NZD trading around the 0.7160 USD level; broad-based USD weakness was seen during the local trading session; AUD has slightly outperformed, which sees NZDAUD down slightly at 0.9120

By Jason Wong

It has been yet another day of modest financial price movements, as traders keep their powder dry ahead of Friday’s US employment report.

Another day, another record high for the S&P500.  The index is on track to record its seventh consecutive daily increase and is up for 15 of the past 18 days. Most of those price increases have been fairly modest in the current low vol environment. Making money has never been so boring.

Equities remain well supported against a backdrop of stronger global economic data.  Final PMI data in Europe were in line with the flash estimates, showing the euro-area economy travelling well.  Earlier in the week the US ISM manufacturing index rise to a 13-year high.  Overnight, the non-manufacturing version of the index was released, blasting through expectations and leaping to its highest level in 12-years.  It looks like the impact of the hurricanes had some impact, but it also looks like the index reflected fundamental support for US growth as well.  

The data only had a passing impact on the currency market, with trading flows reported to be light, ahead of Friday’s US employment report.  ADP private-sector employment was in line, with the below-trend 135k increase impacted by the hurricanes.

The NZD is pretty much at the same level as it was this time yesterday, around 0.7160.  We saw broadly-based USD weakness during the local trading session as the market seemed to hook onto a report that Trump was close to making a final decision on the next Fed Chair.  Trump’s advisers were said to have given him a final list of people they’re recommending as candidates and speculation is that it is largely a two-horse race between Warsh, seen as on the hawkish side, and current Fed Board Governor Powell, who is more aligned with Yellen.  With Warsh having more critics, it seems that Powell would be the easier choice to make, satisfying the desire to have someone like Yellen on the hawk-dove spectrum, but more willing to relax financial regulations. After reaching as high as 0.72 yesterday afternoon, those gains have been gradually whittled away.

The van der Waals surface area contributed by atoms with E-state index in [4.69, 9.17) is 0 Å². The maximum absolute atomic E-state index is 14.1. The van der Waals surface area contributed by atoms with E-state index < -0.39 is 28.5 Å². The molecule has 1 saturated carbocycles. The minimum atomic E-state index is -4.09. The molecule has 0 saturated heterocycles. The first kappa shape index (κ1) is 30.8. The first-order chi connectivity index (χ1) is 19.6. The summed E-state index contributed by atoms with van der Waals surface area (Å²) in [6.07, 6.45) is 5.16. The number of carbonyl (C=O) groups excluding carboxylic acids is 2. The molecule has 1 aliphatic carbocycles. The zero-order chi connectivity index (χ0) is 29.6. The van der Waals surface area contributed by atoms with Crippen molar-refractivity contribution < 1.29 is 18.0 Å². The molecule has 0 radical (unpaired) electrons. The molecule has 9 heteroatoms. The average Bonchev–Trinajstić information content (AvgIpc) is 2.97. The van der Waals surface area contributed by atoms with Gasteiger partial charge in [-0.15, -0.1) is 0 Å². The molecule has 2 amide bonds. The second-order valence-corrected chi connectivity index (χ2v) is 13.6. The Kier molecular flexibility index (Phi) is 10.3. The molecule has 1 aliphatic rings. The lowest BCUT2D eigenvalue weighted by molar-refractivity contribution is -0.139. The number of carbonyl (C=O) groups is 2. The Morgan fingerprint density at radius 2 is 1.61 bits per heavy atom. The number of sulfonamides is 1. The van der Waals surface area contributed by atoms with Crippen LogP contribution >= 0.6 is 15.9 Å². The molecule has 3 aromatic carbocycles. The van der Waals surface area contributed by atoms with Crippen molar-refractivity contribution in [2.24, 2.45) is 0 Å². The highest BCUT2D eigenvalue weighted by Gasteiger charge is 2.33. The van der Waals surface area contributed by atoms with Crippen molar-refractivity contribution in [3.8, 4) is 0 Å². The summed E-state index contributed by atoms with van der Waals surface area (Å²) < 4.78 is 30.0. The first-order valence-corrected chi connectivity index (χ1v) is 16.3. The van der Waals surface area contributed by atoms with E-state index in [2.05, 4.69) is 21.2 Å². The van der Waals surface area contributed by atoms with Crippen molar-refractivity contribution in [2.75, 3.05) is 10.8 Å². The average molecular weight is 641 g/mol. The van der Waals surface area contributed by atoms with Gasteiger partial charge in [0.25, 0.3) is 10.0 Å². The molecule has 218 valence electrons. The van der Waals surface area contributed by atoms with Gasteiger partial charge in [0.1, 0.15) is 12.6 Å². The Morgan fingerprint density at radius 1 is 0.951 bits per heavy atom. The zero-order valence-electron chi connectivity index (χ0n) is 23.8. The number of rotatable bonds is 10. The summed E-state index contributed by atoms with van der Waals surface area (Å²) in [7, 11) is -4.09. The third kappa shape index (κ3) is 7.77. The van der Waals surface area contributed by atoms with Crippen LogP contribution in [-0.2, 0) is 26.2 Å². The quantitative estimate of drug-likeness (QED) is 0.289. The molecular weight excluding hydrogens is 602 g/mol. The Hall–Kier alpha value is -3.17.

The NZD is fairly flat on most of the currencies, compared to this time yesterday.  The AUD has slightly outperformed, which sees NZD/AUD down slightly at 0.9120.

The EUR doesn’t seem to have been impacted by Spanish politics over the past 24 hours.  Catalan President Puigdemont is scheduled to make a televised address this morning and has said he expects to declare independence within days following Sunday’s unofficial referendum.  EUR is fairly flat around 1.1760 and NZD/EUR sits around 0.6090.  German bonds have seen some European safe-haven flows as investors have bailed out of Spanish bonds.  Germany’s 10-year rate got down to 0.415%, before reversing course to 0.45%.


 

Get our daily currency email by signing up here:

Email:  

Daily exchange rates

Select chart tabs »
The 'US$' chart will be drawn here.
Loading...
Daily benchmark rate
Source: RBNZ
The 'AU$' chart will be drawn here.
Loading...
Daily benchmark rate
Source: RBNZ
The 'TWI' chart will be drawn here.
Loading...
Daily benchmark rate
Source: RBNZ
The '¥en' chart will be drawn here.
Loading...
Daily benchmark rate
Source: RBNZ
The '¥uan' chart will be drawn here.
Loading...
Daily benchmark rate
Source: RBNZ
The '€uro' chart will be drawn here.
Loading...
Daily benchmark rate
Source: RBNZ
The 'GBP' chart will be drawn here.
Loading...
Daily benchmark rate
Source: RBNZ
The 'Bitcoin' chart will be drawn here.
Loading...
USD 
NZD
End of day NY time
Source: CoinDesk

BNZ Markets research is available here.

We welcome your help to improve our coverage of this issue. Any examples or experiences to relate? Any links to other news, data or research to shed more light on this? Any insight or views on what might happen next or what should happen next? Any errors to correct?

We welcome your comments below. If you are not already registered, please register to comment or click on the "Register" link below a comment.

Remember we welcome robust, respectful and insightful debate. We don't welcome abusive or defamatory comments and will de-register those repeatedly making such comments. Our current Comment policy is here.